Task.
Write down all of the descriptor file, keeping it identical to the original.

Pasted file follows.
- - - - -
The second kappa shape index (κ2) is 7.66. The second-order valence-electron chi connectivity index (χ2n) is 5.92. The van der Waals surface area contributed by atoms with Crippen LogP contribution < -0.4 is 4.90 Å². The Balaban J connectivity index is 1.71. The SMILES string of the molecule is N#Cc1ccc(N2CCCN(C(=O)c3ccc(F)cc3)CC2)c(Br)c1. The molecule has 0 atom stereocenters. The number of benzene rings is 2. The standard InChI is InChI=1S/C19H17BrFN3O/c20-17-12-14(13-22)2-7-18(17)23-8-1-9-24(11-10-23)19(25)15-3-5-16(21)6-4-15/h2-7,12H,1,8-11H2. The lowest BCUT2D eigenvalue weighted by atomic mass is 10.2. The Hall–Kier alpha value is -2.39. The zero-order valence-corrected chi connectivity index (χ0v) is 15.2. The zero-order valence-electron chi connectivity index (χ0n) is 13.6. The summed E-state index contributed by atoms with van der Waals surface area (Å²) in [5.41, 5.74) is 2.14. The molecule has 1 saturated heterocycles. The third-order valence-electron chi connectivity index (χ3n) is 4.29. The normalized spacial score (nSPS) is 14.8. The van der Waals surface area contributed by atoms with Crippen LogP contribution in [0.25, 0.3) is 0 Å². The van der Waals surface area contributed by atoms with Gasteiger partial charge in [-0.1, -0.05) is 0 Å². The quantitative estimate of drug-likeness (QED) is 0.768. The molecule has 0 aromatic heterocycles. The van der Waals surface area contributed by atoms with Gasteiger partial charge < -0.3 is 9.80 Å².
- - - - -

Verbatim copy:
The second kappa shape index (κ2) is 7.66. The second-order valence-electron chi connectivity index (χ2n) is 5.92. The van der Waals surface area contributed by atoms with Crippen LogP contribution < -0.4 is 4.90 Å². The Balaban J connectivity index is 1.71. The SMILES string of the molecule is N#Cc1ccc(N2CCCN(C(=O)c3ccc(F)cc3)CC2)c(Br)c1. The molecule has 0 atom stereocenters. The number of benzene rings is 2. The standard InChI is InChI=1S/C19H17BrFN3O/c20-17-12-14(13-22)2-7-18(17)23-8-1-9-24(11-10-23)19(25)15-3-5-16(21)6-4-15/h2-7,12H,1,8-11H2. The lowest BCUT2D eigenvalue weighted by atomic mass is 10.2. The Hall–Kier alpha value is -2.39. The zero-order valence-corrected chi connectivity index (χ0v) is 15.2. The zero-order valence-electron chi connectivity index (χ0n) is 13.6. The summed E-state index contributed by atoms with van der Waals surface area (Å²) in [5.41, 5.74) is 2.14. The molecule has 1 saturated heterocycles. The third-order valence-electron chi connectivity index (χ3n) is 4.29. The normalized spacial score (nSPS) is 14.8. The van der Waals surface area contributed by atoms with Crippen LogP contribution in [0.25, 0.3) is 0 Å². The van der Waals surface area contributed by atoms with Gasteiger partial charge in [-0.1, -0.05) is 0 Å². The quantitative estimate of drug-likeness (QED) is 0.768. The molecule has 0 aromatic heterocycles. The van der Waals surface area contributed by atoms with Gasteiger partial charge < -0.3 is 9.80 Å².